Food & Cooking Book Reviews (page 49)

VEGETARIANISM by Colin Spencer
Released: Oct. 1, 2002

"A capable blend of dietary, religious, and political history that will please like-minded readers—but perhaps prompt contrarians to cook up a cheeseburger, rare."
Would the world be a better place if humans stopped eating things with faces? Indubitably, asserts English food-writer Spencer in this lively if sometimes debatable treatise. Read full book review >
Released: July 16, 2002

"This is advice? Why drink mediocre (or worse) wine at all?"
A rather unhelpful introduction to wine from Beardsall, a wine professional, that may well leave neophytes with more confusions and doubts than when they started. Read full book review >

Released: July 1, 2002

"An inviting and edifying introduction to the improvers, who 'offered an opposite kind of change from the blaze and shift of nineteenth-century America.'"
An engaging examination of the early proponents of restorative husbandry—their origins, motivations, and how their ideas played out—from Yale historian Stoll. Read full book review >
Released: May 1, 2002

"The tenacity and availability of life, amply admired and admirably evoked."
From newcomer Foster, a keen and wholly lovely catalogue of seasons growing spuds in the midst of swells. Read full book review >
Released: March 1, 2002

"Extremely broad, frustratingly shallow."
A stroll through the history of some food taboos that have caught the author's fancy, loosely organized around the seven deadly sins. Read full book review >

Released: Feb. 12, 2002

"Profound, and profoundly moving."
A memoir of growing up a cattleman's daughter in northeastern Montana in the 1950s and '60s. Read full book review >
Released: Dec. 1, 2001

"Ultimately, then, it's not about the food, it's about the chef and author: a high-maintenance gent, brash, insightful, a jokester, and certainly someone you wouldn't want by your side at a touchy border crossing."
Over-the-top and highly diverting international culinary adventures, always to be taken with a generous grain of salt—and make it Fleur de Sel—and best consumed a bite at a time. Read full book review >
Released: Nov. 1, 2001

"Of interest only to food activists and organic-gardening buffs—who are probably already converts to the cause."
The pleasures are few, the politics plenty, in this preachy treatise on the politically correct production and consumption of food. Read full book review >
Released: Nov. 1, 2001

"Delightful in small doses, but too intense to be consumed in a single sitting."
Novelist Harrison (The Beast God Forgot to Invent, 2000, etc.), a man of firm opinions and titanic appetites, here collects his previously published essays on food. Read full book review >
Released: Nov. 1, 2001

"A laudably compact and versed telling of wine's story."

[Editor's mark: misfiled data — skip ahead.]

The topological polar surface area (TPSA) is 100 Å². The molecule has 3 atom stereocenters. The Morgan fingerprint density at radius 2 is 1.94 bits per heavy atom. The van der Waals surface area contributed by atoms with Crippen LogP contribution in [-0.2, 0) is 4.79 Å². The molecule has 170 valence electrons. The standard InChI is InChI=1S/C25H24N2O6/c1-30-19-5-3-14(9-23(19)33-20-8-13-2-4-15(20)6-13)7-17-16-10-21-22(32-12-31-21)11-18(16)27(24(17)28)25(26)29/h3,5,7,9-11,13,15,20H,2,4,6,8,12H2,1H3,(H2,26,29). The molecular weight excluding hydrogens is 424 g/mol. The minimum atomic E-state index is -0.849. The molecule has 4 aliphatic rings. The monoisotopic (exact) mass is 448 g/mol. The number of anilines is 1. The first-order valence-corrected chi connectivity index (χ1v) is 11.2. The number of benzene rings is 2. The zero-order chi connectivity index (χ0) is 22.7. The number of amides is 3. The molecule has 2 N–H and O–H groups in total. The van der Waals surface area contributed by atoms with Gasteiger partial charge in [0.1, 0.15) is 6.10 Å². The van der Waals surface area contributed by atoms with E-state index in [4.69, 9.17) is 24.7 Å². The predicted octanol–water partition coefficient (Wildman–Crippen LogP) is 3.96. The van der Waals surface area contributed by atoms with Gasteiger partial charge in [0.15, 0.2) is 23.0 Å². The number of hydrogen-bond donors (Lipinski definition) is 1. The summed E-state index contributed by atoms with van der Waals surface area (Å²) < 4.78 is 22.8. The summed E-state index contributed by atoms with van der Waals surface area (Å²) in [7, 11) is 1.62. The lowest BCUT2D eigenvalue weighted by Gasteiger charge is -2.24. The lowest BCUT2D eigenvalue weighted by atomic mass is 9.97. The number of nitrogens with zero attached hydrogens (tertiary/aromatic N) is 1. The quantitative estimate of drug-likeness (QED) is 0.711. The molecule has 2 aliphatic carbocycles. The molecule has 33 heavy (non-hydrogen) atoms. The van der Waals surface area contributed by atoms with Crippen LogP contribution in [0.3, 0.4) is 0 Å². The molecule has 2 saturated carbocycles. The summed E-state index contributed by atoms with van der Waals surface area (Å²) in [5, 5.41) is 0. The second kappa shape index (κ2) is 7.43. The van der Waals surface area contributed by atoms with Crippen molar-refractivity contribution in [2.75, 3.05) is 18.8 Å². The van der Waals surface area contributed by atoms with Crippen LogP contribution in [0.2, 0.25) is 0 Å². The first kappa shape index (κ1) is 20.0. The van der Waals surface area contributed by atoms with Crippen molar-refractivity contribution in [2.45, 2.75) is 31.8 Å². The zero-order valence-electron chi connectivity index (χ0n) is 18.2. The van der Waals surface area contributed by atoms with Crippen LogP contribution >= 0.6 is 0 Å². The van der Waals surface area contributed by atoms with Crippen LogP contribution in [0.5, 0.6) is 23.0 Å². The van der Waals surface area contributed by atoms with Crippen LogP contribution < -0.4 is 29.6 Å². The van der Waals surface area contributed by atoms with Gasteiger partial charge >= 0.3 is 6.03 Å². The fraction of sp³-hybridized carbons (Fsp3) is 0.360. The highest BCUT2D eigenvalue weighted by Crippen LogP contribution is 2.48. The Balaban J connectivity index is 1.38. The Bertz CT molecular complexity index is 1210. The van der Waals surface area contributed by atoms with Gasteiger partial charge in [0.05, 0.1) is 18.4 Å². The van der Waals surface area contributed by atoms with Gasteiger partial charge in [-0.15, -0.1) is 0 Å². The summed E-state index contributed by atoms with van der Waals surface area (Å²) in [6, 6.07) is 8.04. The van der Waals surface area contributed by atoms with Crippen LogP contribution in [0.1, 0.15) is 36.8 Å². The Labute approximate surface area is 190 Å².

A limpid overview nestles wine—that most charged and symbolic of foods—within its historical and cultural contexts. Read full book review >
Released: Nov. 1, 2001

"Nicely balancing recent encyclopedic treatments such as the Cambridge World History of Food, Rebora's slender volume should be of interest to foodies, cookbook collectors, and historians alike."
A lively stroll through (mostly southern) European culinary history. Read full book review >
STANDING UP TO THE ROCK by T. Louise Freeman-Toole
Released: Oct. 17, 2001

"Freeman-Toole's voice is easy on the ear, and her stories have that clear, sere quality that marks the land she came to love. (16 photographs)"
Warm yet unsentimental engagements with a cattle ranch on the Palouse. Read full book review >
Kirkus Interview
Maria Goodavage
October 24, 2016

Wherever the president goes, there will be dogs. They’ll be there no matter what the country or state. They’ll be there regardless of the political climate, the danger level, the weather, or the hour. Maria Goodavage’s new book Secret Service Dogs immerses readers in the heart of this elite world of canine teams who protect first families, popes, and presidential candidates: the selection of dogs and handlers, their year-round training, their missions around the world, and, most important, the bond—the glue that holds the teams together and can mean the difference between finding bombs and terrorists or letting them slip by. Secret Service Dogs celebrates the Secret Service’s most unforgettable canine heroes. It is a must-read for fans of Maria Goodavage, anyone who wants a rare inside view of the United States Secret Service, or just loves dogs. “Goodavage’s subjects and their companions are quirky and dedicated enough to engage readers wondering about those dogs on the White House lawn,” our reviewer writes. View video >